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Wednesday, July 13, 2011

What They Didn't Teach You About the Civil War by Mike Wright

Entertaining but too many errors.

Nathan Bedford Forrest (1821-1877)
Mike Wright is a television writer. In fact, he writes a pretty entertaining book as well. But, his lack of training as a historian shows in What They Didn't Teach You About the Civil War. 

 Some of the facts things he writes about were not taught to you because they just are not facts. In other cases, they are factual, but not truthful For example, the fact about Robert E. Lee not owning any slaves at the time of the Civil War (p. 23) is technically true - but ignores the fact that his wife owned the slaves and they freed them in 1862 (not "long before the Civil War" as the book asserts) because of a requirement of her father's will).

Wright makes the comment that the Confederacy only had one good general (Lee) on page 40. Perhaps Wright meant to clarify his point and say that Lee was the Confederacy's only good commanding general because one cannot say that Stonewall Jackson was a bad general (Lee called him his "right arm"). Or Longstreet (despite Wright's derision of his abilities on page 40). Or Stuart. Or Forrest. Even some of the Confederacy's fair to middling generals, such as Beauregard or J. Johnston or even Hood compare relatively well to the average Union general (can you imagine if John Bell Hood with his attack at all times philosophy would have done in place of McClellan in the Peninsula Campaign or at Antietam?).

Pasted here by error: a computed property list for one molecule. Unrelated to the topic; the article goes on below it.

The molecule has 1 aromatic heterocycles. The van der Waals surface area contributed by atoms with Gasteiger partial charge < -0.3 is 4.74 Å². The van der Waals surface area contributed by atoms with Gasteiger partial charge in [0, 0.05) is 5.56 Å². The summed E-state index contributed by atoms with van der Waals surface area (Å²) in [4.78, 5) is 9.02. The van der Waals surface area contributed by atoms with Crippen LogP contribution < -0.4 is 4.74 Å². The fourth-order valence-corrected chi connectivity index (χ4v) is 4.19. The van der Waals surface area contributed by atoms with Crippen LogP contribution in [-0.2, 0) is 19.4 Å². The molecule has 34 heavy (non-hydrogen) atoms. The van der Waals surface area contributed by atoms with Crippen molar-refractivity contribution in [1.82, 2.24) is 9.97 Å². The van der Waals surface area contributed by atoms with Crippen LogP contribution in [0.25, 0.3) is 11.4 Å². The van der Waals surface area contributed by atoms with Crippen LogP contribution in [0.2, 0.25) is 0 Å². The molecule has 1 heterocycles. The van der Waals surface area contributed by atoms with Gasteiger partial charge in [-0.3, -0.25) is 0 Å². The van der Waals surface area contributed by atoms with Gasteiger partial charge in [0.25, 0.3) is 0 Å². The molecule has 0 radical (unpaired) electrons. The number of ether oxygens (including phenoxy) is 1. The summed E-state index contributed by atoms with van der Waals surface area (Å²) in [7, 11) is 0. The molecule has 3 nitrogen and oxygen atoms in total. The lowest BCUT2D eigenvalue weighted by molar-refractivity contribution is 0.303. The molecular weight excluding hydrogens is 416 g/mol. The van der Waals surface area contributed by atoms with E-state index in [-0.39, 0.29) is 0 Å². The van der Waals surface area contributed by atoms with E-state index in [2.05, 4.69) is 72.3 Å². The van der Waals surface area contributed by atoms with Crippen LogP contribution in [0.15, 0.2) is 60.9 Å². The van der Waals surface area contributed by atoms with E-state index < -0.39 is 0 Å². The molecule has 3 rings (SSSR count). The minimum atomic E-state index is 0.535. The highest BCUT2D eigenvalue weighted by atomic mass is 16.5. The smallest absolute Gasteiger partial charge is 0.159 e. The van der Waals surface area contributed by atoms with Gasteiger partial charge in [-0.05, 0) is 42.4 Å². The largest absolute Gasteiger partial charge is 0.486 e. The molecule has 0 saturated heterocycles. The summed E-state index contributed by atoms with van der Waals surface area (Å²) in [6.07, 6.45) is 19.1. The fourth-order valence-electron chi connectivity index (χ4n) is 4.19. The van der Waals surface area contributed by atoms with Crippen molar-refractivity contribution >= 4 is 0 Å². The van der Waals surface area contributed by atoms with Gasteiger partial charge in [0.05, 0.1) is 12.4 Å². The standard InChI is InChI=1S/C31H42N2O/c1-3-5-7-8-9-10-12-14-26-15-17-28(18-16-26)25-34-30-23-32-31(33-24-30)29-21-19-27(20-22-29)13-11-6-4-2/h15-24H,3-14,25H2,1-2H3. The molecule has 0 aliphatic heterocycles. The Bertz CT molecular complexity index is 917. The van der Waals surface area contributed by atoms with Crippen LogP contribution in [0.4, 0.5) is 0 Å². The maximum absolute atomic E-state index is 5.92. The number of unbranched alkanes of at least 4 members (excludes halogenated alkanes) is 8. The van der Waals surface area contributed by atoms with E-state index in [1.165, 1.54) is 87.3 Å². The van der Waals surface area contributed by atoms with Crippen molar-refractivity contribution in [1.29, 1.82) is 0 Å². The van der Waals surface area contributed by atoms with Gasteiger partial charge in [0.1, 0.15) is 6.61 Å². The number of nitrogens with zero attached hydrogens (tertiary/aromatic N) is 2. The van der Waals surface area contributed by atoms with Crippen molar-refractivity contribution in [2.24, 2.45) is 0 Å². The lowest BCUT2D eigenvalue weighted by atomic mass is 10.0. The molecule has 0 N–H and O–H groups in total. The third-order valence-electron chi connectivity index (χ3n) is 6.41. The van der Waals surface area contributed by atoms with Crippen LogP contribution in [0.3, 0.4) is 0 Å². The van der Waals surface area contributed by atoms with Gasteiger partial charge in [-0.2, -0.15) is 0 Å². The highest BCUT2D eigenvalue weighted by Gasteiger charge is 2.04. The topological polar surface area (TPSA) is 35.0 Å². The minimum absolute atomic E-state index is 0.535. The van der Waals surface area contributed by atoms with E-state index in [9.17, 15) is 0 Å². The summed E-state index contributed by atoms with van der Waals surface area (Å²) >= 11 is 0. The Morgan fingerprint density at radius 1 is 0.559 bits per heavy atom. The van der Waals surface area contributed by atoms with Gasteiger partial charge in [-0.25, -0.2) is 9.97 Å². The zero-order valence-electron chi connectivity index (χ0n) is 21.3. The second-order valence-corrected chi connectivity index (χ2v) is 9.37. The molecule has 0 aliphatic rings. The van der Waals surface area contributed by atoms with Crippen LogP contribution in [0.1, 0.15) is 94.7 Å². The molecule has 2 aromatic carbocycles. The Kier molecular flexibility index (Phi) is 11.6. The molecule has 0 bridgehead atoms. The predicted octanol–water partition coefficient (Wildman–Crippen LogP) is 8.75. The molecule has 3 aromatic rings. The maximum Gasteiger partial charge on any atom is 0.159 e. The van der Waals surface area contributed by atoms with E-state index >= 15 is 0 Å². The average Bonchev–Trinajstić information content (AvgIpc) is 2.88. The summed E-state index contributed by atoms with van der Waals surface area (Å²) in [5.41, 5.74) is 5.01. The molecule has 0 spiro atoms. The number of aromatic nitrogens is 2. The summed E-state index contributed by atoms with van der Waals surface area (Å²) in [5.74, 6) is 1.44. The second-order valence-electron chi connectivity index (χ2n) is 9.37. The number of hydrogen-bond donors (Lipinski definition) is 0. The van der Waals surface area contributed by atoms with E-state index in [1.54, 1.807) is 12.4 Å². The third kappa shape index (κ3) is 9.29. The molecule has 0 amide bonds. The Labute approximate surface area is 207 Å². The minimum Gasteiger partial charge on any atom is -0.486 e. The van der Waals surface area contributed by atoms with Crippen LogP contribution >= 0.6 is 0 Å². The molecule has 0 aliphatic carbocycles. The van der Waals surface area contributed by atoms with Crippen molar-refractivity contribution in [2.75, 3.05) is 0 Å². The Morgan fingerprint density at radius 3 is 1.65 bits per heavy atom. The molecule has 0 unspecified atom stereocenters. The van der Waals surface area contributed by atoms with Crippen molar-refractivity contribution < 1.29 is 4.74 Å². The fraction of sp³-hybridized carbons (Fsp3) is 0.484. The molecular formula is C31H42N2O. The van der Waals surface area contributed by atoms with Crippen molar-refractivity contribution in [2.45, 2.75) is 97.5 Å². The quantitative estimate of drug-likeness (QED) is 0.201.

On page 39 Wright makes a gigantic mistake. He claims that on May 3, 1861 the U.S. Congress declared war on the Confederacy (it was the other way around - the Confederacy declared war on the U.S.). The Union never declared war because you can only declare war on a country and the Union argued that the Confederacy was NOT a country - it was a rebellion.

Benjamin Butler (1818-1893)
Good points:

-Wright totally nails the personality and career of McClellan.

-The book is full of fun quotes, stories and facts. His story of the attempt to rid Nashville of its prostitutes by shipping them out to Louisville and Cincinnati was my favorite.

-He includes some nice small biographies of Nathan Bedford Forrest and Benjamin Butler.

To sum up, a number of errors combine to make this book less than trustworthy, even though it is quite fun.

I rate this book 3 stars out of 5.

Reviewed on July 13, 2011.

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